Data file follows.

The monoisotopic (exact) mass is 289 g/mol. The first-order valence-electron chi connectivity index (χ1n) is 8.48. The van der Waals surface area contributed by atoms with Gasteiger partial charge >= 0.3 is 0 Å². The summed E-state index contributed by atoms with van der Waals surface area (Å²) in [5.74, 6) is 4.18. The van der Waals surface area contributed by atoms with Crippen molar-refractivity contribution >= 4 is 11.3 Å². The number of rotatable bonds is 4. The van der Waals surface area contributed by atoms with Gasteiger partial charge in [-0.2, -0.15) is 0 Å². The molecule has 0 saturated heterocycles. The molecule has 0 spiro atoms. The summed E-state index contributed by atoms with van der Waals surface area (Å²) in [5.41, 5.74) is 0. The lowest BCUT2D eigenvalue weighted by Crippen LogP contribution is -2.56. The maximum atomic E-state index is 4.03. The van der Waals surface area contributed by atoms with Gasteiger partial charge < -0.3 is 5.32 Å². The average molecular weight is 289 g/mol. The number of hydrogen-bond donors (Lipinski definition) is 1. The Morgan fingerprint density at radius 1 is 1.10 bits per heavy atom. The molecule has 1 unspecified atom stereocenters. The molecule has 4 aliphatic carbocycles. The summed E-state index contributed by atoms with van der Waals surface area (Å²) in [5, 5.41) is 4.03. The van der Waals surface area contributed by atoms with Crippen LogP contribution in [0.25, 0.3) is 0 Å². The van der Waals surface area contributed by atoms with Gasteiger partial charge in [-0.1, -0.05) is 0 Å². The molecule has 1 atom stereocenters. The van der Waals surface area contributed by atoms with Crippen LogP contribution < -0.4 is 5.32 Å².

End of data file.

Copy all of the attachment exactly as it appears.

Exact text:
The monoisotopic (exact) mass is 289 g/mol. The first-order valence-electron chi connectivity index (χ1n) is 8.48. The van der Waals surface area contributed by atoms with Gasteiger partial charge >= 0.3 is 0 Å². The summed E-state index contributed by atoms with van der Waals surface area (Å²) in [5.74, 6) is 4.18. The van der Waals surface area contributed by atoms with Crippen molar-refractivity contribution >= 4 is 11.3 Å². The number of rotatable bonds is 4. The van der Waals surface area contributed by atoms with Gasteiger partial charge in [-0.2, -0.15) is 0 Å². The molecule has 0 saturated heterocycles. The molecule has 0 spiro atoms. The summed E-state index contributed by atoms with van der Waals surface area (Å²) in [5.41, 5.74) is 0. The lowest BCUT2D eigenvalue weighted by Crippen LogP contribution is -2.56. The maximum atomic E-state index is 4.03. The van der Waals surface area contributed by atoms with Gasteiger partial charge < -0.3 is 5.32 Å². The average molecular weight is 289 g/mol. The number of hydrogen-bond donors (Lipinski definition) is 1. The Morgan fingerprint density at radius 1 is 1.10 bits per heavy atom. The molecule has 1 unspecified atom stereocenters. The molecule has 4 aliphatic carbocycles. The summed E-state index contributed by atoms with van der Waals surface area (Å²) in [5, 5.41) is 4.03. The van der Waals surface area contributed by atoms with Crippen LogP contribution in [0.25, 0.3) is 0 Å². The van der Waals surface area contributed by atoms with Gasteiger partial charge in [-0.1, -0.05) is 0 Å². The molecule has 1 atom stereocenters. The van der Waals surface area contributed by atoms with Crippen LogP contribution < -0.4 is 5.32 Å².